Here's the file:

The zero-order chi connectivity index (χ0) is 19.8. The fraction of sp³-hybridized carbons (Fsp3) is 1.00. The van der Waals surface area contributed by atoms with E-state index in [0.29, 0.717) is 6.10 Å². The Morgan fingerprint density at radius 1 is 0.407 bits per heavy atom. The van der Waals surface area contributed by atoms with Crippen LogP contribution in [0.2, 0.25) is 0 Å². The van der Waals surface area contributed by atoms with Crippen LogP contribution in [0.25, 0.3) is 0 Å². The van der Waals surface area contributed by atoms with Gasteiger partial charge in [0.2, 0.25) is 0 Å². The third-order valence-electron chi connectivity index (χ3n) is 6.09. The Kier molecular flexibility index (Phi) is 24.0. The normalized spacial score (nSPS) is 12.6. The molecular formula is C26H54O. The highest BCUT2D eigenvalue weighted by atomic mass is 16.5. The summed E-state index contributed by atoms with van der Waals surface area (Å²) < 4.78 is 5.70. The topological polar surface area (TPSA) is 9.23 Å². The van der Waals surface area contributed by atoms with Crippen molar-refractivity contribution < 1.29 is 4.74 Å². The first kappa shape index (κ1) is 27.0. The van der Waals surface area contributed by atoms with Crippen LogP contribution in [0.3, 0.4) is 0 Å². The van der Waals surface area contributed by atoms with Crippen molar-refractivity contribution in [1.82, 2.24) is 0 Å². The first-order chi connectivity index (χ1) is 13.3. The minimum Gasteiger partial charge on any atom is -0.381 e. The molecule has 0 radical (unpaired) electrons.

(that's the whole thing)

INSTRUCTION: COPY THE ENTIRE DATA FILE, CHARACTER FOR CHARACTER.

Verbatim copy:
The zero-order chi connectivity index (χ0) is 19.8. The fraction of sp³-hybridized carbons (Fsp3) is 1.00. The van der Waals surface area contributed by atoms with E-state index in [0.29, 0.717) is 6.10 Å². The Morgan fingerprint density at radius 1 is 0.407 bits per heavy atom. The van der Waals surface area contributed by atoms with Crippen LogP contribution in [0.2, 0.25) is 0 Å². The van der Waals surface area contributed by atoms with Crippen LogP contribution in [0.25, 0.3) is 0 Å². The van der Waals surface area contributed by atoms with Gasteiger partial charge in [0.2, 0.25) is 0 Å². The third-order valence-electron chi connectivity index (χ3n) is 6.09. The Kier molecular flexibility index (Phi) is 24.0. The normalized spacial score (nSPS) is 12.6. The molecular formula is C26H54O. The highest BCUT2D eigenvalue weighted by atomic mass is 16.5. The summed E-state index contributed by atoms with van der Waals surface area (Å²) < 4.78 is 5.70. The topological polar surface area (TPSA) is 9.23 Å². The van der Waals surface area contributed by atoms with Crippen molar-refractivity contribution < 1.29 is 4.74 Å². The first kappa shape index (κ1) is 27.0. The van der Waals surface area contributed by atoms with Crippen LogP contribution in [0.3, 0.4) is 0 Å². The van der Waals surface area contributed by atoms with Crippen molar-refractivity contribution in [1.82, 2.24) is 0 Å². The first-order chi connectivity index (χ1) is 13.3. The minimum Gasteiger partial charge on any atom is -0.381 e. The molecule has 0 radical (unpaired) electrons.